Punk and Neo-tribal Body Art

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University Press of Mississippi, 1995 - Art - 72 pages
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Punk body adornment, the most notorious and celebrated of recent styles among youth the subculture, emerged in the mid-1970s and in varying forms has persisted to the present day.

This study illustrates the confrontational aesthetic of punk and neo-tribalism, the most shocking form of art. Like members of previous counter groups, denizens of the punk subculture have created a coherent and elaborate system of adornment calculated to horrify the general public. Their aesthetic of shock and negation expresses nihilism, apocalypse, and a profound cultural pessimism. These philosophies are revealed not only through adornment but also through music, art, dance, fanzines, and dramatizations of violence and other antisocial behavior. Their symbolic inversions, ritual pollutions, and carnivalesque antics violate conventions of daily life. Their anti-commercial, do-it-yourself ethos, with its emphasis on parody and gender confusion and its interest in the exotic and the forbidden, further challenges dominant cultural values and ideologies. As mainstream society and the fashion industry incorporate such countercultural styles, the vanguard in shock aesthetics permutates into new forms of outrage.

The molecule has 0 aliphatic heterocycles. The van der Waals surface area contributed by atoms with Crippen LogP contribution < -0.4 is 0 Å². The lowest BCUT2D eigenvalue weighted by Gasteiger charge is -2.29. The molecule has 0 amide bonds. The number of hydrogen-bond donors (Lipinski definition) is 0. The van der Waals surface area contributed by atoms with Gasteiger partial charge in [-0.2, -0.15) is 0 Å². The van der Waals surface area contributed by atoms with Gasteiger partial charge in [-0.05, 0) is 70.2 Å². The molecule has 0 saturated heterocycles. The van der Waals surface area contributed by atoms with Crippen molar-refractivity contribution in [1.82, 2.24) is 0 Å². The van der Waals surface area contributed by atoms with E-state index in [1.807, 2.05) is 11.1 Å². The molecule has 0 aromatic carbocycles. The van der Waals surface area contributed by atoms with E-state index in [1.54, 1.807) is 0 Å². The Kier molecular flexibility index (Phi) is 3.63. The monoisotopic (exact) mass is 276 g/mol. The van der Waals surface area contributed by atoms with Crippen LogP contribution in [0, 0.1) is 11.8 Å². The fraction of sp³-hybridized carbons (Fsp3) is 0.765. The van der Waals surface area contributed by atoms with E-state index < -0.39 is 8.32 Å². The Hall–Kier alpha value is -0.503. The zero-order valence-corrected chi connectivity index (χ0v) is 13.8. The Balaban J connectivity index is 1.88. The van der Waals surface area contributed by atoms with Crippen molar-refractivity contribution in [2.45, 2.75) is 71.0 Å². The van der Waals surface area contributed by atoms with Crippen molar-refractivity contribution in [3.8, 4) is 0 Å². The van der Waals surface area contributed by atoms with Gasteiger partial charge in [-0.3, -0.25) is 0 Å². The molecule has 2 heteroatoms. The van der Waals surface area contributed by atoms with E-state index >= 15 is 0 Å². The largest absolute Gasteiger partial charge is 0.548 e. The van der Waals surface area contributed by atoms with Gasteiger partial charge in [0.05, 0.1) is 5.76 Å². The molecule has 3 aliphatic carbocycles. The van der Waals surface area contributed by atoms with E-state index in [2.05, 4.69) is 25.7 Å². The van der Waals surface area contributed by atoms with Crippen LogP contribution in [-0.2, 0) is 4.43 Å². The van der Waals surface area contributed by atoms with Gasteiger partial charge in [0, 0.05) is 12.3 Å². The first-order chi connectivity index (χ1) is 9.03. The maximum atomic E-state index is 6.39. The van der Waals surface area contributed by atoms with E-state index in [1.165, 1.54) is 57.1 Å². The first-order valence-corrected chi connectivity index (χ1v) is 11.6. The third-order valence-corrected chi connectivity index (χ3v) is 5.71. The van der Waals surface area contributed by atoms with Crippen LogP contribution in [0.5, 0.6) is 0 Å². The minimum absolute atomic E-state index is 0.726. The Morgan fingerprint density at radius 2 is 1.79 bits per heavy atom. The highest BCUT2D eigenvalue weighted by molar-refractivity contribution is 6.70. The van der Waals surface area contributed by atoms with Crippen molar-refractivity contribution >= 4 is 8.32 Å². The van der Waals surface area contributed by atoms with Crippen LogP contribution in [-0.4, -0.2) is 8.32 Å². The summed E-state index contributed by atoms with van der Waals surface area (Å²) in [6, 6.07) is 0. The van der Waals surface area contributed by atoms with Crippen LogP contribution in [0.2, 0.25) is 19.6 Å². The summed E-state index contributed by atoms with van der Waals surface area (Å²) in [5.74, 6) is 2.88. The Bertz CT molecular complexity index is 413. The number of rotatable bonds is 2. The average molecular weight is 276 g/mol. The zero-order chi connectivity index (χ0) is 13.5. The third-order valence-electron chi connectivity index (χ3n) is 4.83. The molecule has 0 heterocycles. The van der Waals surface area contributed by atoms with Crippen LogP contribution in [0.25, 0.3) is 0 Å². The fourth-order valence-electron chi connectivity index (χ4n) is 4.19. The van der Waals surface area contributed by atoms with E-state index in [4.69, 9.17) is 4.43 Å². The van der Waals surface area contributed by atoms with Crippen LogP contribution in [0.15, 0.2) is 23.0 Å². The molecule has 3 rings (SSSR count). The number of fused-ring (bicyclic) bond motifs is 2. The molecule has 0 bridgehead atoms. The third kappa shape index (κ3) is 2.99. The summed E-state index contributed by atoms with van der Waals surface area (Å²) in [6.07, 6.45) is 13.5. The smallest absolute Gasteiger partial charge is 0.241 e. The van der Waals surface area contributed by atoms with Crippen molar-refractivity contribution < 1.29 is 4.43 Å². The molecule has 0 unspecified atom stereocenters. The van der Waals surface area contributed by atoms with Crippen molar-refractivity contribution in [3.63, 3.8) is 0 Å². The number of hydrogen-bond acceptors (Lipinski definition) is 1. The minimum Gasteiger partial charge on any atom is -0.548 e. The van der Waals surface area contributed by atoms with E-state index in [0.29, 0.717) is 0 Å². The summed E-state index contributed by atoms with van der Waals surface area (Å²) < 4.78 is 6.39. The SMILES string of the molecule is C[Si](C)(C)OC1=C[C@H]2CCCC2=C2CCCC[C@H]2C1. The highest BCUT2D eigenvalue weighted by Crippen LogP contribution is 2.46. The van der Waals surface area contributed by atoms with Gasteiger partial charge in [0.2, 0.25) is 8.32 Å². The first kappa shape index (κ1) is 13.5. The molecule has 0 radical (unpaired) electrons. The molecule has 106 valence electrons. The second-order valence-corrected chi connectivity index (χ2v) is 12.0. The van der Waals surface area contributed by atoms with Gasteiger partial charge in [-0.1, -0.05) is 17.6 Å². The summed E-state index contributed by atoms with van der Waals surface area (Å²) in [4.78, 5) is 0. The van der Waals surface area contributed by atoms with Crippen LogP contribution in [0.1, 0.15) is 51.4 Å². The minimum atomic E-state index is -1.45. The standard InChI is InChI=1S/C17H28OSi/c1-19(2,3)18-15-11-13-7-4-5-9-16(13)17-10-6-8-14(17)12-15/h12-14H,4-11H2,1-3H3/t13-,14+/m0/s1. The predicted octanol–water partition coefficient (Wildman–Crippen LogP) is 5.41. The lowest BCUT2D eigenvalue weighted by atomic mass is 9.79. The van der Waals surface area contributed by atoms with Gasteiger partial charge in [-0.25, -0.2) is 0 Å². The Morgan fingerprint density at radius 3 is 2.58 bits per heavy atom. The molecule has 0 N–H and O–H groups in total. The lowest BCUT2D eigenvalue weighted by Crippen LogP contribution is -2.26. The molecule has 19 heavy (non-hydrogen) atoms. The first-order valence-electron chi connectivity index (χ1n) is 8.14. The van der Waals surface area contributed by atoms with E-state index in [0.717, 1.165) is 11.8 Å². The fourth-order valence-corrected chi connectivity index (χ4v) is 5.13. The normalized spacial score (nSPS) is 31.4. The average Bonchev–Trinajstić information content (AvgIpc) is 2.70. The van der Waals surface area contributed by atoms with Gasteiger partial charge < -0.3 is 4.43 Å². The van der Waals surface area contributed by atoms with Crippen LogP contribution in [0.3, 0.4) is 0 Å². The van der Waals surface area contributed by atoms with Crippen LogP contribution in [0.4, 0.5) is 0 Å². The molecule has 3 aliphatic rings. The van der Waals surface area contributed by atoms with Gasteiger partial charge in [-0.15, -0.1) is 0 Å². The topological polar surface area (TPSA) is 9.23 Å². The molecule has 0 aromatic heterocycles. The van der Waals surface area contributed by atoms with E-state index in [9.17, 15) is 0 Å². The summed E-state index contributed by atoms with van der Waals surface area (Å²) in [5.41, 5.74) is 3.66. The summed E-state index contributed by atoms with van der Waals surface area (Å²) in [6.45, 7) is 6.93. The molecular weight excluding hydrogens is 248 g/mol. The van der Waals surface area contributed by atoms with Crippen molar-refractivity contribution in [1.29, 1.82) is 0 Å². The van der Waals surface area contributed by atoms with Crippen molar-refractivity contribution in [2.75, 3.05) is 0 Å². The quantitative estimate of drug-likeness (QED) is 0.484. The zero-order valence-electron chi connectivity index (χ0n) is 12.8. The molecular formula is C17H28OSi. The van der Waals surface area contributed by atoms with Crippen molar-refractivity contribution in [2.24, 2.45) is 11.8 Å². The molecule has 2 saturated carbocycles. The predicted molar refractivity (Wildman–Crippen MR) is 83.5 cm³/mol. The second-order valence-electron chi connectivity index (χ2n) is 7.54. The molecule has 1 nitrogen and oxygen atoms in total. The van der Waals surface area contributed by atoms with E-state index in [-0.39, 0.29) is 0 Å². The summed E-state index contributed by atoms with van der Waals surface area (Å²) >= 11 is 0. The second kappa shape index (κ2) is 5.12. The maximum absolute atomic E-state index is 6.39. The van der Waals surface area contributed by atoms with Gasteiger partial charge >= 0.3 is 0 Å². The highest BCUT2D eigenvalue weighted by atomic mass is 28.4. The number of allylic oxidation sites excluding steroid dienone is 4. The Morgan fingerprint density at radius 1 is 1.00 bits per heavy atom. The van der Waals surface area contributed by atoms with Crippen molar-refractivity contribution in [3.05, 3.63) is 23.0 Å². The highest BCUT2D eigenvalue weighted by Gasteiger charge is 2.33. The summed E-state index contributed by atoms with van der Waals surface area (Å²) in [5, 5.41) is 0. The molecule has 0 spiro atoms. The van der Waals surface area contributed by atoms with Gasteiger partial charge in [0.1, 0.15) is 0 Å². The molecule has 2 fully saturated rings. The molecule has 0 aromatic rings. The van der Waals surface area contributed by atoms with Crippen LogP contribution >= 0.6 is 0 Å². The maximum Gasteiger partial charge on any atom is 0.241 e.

Here, along with a survey of distinctive styles that have been influenced by punk ethos and aesthetic, is a focus on one new-tribalist, Perry Farrell, who has utilized forms of adornment inspired by non-Western body art and modification (tattooing, piercing, scarification). This informally-taught artist and musician, who once lived in the streets of Los Angeles, founded the band Jane s Addiction and created the Lollapalooza tour. Understanding this key figure in the alternative culture illuminates the subversive and transformative appeal that body art has for American youth."

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About the author (1995)

Daniel Wojcik is Associate Professor of English and Folklore at the University of Oregon and author of" Punk and Neo-Tribal Body Art". He received his Ph.D. in Folklore and Mythology from the University of California, Los Angeles.

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